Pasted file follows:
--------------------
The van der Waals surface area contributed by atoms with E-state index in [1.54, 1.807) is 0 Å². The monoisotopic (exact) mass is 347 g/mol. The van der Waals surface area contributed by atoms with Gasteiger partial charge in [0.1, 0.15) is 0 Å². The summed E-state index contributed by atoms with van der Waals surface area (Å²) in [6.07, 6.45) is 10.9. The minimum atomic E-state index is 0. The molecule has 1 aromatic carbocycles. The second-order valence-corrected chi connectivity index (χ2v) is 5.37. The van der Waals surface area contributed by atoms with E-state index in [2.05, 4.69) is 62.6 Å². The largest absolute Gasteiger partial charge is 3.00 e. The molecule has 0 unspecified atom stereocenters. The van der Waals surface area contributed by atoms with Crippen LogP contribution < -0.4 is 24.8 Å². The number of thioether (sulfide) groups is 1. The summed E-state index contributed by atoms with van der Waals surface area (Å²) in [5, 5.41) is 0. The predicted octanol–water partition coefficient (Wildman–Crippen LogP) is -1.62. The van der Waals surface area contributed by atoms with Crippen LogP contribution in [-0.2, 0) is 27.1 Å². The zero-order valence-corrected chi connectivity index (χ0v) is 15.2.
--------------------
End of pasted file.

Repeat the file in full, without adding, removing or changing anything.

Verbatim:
The van der Waals surface area contributed by atoms with E-state index in [1.54, 1.807) is 0 Å². The monoisotopic (exact) mass is 347 g/mol. The van der Waals surface area contributed by atoms with Gasteiger partial charge in [0.1, 0.15) is 0 Å². The summed E-state index contributed by atoms with van der Waals surface area (Å²) in [6.07, 6.45) is 10.9. The minimum atomic E-state index is 0. The molecule has 1 aromatic carbocycles. The second-order valence-corrected chi connectivity index (χ2v) is 5.37. The van der Waals surface area contributed by atoms with E-state index in [2.05, 4.69) is 62.6 Å². The largest absolute Gasteiger partial charge is 3.00 e. The molecule has 0 unspecified atom stereocenters. The van der Waals surface area contributed by atoms with Crippen LogP contribution < -0.4 is 24.8 Å². The number of thioether (sulfide) groups is 1. The summed E-state index contributed by atoms with van der Waals surface area (Å²) in [5, 5.41) is 0. The predicted octanol–water partition coefficient (Wildman–Crippen LogP) is -1.62. The van der Waals surface area contributed by atoms with Crippen LogP contribution in [-0.2, 0) is 27.1 Å². The zero-order valence-corrected chi connectivity index (χ0v) is 15.2.